POV-Ray : Newsgroups : povray.bugreports : Two BBox calculation bugs in CSG and Quadric? : Re: Two BBox calculation bugs in CSG and Quadric? Server Time
28 Sep 2021 20:01:01 EDT (-0400)
  Re: Two BBox calculation bugs in CSG and Quadric?  
From: William F Pokorny
Date: 2 Sep 2019 11:40:51
Message: <5d6d3803$1@news.povray.org>
On 8/31/19 5:09 PM, Andreas Kaiser wrote:
> On Mon, 26 Aug 2019 08:24:31 -0400, William F Pokorny wrote:
> 
...
>>
>> See: https://github.com/POV-Ray/povray/issues/379
> 
> Thanks Bill for creating the issue.
> 
> I assume it was the limited accuracy of float (used in BBox code)
> which caused some problems: There are only 7 significant digits.
> E.g. when you translate a BBox over a large distance it literally
> loses its bits.
> Also adding some +/-EPSILON to the bounds when its size is 1.0e05
> already no longer works.

Yes, thanks, conversion to float a good candidate reason for this 
special treatment. Wonder why it's only applied to CSG and the quadric. 
Is it because the quadric can be part of CSG and there's something about 
quadric bounding making the CRITICAL_LENGTH code necessary for it alone..?

> 
> Generally current POV code could be improved in such situations.
> E.g look at void Box::Compute_BBox(): It assigns its DBL vectors to
> the float vectors of BBox without checking and might lose almost all
> of its significant digits that way.
> 
> bool Inside_BBox(const Vector3d& point, const BoundingBox& bbox):
> It doesn't handle the implicit +/-BOUND_HUGE means +/-Infinity at all.
> 
> The recurring recalcution of an object's BBox while parsing the scene
> file makes things worse and is completely superfluous:
> - do some consecutive rotations and the resulting AABB will grow each
> time
> - translate over some large distances and off are the bits.
> 
> An object's AABB is used in the tracing stage only, IMHO POV-Ray
> should simply compose all transformations during the parsing stage and
> then compute the AABB once.
> This could help a lot to keep AABBs as correct and close to their
> objects as possible.
> 

While it's work that happened before I was as deep in the source code, 
the bounding box code was substantially re-worked v37 to v38. A number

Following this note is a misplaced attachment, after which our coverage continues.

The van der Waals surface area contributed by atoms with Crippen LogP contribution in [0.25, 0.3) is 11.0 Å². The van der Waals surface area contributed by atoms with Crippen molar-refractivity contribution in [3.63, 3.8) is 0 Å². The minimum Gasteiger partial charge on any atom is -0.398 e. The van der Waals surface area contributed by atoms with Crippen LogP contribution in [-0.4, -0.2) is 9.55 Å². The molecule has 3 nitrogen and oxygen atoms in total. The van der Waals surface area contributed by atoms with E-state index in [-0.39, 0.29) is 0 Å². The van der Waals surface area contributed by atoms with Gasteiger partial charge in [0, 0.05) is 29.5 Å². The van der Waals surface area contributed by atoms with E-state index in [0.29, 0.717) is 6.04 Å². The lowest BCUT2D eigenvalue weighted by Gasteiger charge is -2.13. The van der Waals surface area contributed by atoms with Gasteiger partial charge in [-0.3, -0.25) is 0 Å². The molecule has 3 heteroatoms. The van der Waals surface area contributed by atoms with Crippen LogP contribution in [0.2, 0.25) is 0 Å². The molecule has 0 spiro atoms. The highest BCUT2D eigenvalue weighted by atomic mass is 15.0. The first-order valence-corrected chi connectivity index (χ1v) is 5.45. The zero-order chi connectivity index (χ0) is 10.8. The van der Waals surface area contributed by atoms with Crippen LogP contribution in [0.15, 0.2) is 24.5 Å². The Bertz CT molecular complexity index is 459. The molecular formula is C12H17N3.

of issues were fixed while re-factoring the code. The work mostly, or 
all, Christoph's (clipka's) I believe.

With the little I 'really' understand about the two bounding methods, I 
agree, don't and I'm unsure what you mean in parts. Certainly there is 
room for improvement.

My current opinion is accuracy issues due bounding follow accuracy 
issues with our ray -> shape/surface solvers. Today the practical scene 
limits, due ray intersection accuracy, set the working range to >1e-2 to 
maybe <1e5. Though, one can do better or worse depending on many factors.

Further, numerical errors (excluding the extreme crash test kind) in 
bounding are in a different numerical domain. They matter less to the 
'visual' result than errors happening in the ray - surface/shape 
equation normalized / somewhat-normalized domain.

Numerical error in the transforms / inverse transforms matter more, but 
also not as much as the ray surface intersections to 'visual' result.

With bounding - larger is OK/safe. Missing during bounds testing of 
course bad and there is a little of that going on of which we are aware 
in v37 and v38. It's one of a tangle of issues part of the 
https://github.com/POV-Ray/povray/pull/358 effort.

The idea of accumulating transforms before calculating the AABBs has 
merit I think, though I don't see it that simply done. Usually not too 
many transforms after the primitive is created we are into CSG and 
optimal AABBs at that level don't, to me, look easy - excepting some 
cases. Better over optimal AABBs perhaps.

Aside: We've been looking a little at bits of the bbox code due a v37 to 
v38 performance degrade: https://github.com/POV-Ray/povray/issues/363. 
Something for the, what that's worth, basket - maybe my understanding of 
the bounding mechanism will deepen some as a result. I'll keep what 
you've said in mind as I thrash around.

Bill P.


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